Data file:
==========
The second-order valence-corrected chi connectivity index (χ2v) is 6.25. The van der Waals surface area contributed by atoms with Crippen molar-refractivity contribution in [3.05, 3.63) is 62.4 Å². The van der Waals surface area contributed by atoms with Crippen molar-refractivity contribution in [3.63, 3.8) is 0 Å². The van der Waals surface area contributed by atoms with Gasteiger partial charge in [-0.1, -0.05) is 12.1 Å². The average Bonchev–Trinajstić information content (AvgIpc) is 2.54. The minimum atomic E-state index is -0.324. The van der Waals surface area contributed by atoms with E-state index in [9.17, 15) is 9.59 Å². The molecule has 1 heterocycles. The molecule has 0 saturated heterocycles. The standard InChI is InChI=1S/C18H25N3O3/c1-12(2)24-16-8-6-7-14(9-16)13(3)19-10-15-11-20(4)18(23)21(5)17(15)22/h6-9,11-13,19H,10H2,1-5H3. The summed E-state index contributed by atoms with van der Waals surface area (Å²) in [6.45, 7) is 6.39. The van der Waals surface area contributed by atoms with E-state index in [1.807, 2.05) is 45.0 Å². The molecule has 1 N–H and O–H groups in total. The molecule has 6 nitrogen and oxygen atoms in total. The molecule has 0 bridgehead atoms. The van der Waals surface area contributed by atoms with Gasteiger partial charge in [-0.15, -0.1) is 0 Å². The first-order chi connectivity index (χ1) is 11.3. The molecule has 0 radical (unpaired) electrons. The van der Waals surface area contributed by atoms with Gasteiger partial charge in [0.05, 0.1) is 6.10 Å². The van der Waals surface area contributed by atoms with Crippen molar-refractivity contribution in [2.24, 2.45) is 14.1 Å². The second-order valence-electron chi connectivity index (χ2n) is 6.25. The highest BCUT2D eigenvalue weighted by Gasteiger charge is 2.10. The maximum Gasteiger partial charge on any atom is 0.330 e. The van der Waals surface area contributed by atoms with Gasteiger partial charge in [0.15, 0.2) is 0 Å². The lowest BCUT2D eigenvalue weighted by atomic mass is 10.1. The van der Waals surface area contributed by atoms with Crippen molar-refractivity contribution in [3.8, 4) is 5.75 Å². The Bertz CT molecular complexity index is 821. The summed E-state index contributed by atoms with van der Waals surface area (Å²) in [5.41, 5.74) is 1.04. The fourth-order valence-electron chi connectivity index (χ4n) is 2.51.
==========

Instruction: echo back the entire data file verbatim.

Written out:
The second-order valence-corrected chi connectivity index (χ2v) is 6.25. The van der Waals surface area contributed by atoms with Crippen molar-refractivity contribution in [3.05, 3.63) is 62.4 Å². The van der Waals surface area contributed by atoms with Crippen molar-refractivity contribution in [3.63, 3.8) is 0 Å². The van der Waals surface area contributed by atoms with Gasteiger partial charge in [-0.1, -0.05) is 12.1 Å². The average Bonchev–Trinajstić information content (AvgIpc) is 2.54. The minimum atomic E-state index is -0.324. The van der Waals surface area contributed by atoms with E-state index in [9.17, 15) is 9.59 Å². The molecule has 1 heterocycles. The molecule has 0 saturated heterocycles. The standard InChI is InChI=1S/C18H25N3O3/c1-12(2)24-16-8-6-7-14(9-16)13(3)19-10-15-11-20(4)18(23)21(5)17(15)22/h6-9,11-13,19H,10H2,1-5H3. The summed E-state index contributed by atoms with van der Waals surface area (Å²) in [6.45, 7) is 6.39. The van der Waals surface area contributed by atoms with E-state index in [1.807, 2.05) is 45.0 Å². The molecule has 1 N–H and O–H groups in total. The molecule has 6 nitrogen and oxygen atoms in total. The molecule has 0 bridgehead atoms. The van der Waals surface area contributed by atoms with Gasteiger partial charge in [-0.15, -0.1) is 0 Å². The first-order chi connectivity index (χ1) is 11.3. The molecule has 0 radical (unpaired) electrons. The van der Waals surface area contributed by atoms with Gasteiger partial charge in [0.05, 0.1) is 6.10 Å². The van der Waals surface area contributed by atoms with Crippen molar-refractivity contribution in [2.24, 2.45) is 14.1 Å². The second-order valence-electron chi connectivity index (χ2n) is 6.25. The highest BCUT2D eigenvalue weighted by Gasteiger charge is 2.10. The maximum Gasteiger partial charge on any atom is 0.330 e. The van der Waals surface area contributed by atoms with Gasteiger partial charge in [0.15, 0.2) is 0 Å². The lowest BCUT2D eigenvalue weighted by atomic mass is 10.1. The van der Waals surface area contributed by atoms with Crippen molar-refractivity contribution in [3.8, 4) is 5.75 Å². The Bertz CT molecular complexity index is 821. The summed E-state index contributed by atoms with van der Waals surface area (Å²) in [5.41, 5.74) is 1.04. The fourth-order valence-electron chi connectivity index (χ4n) is 2.51.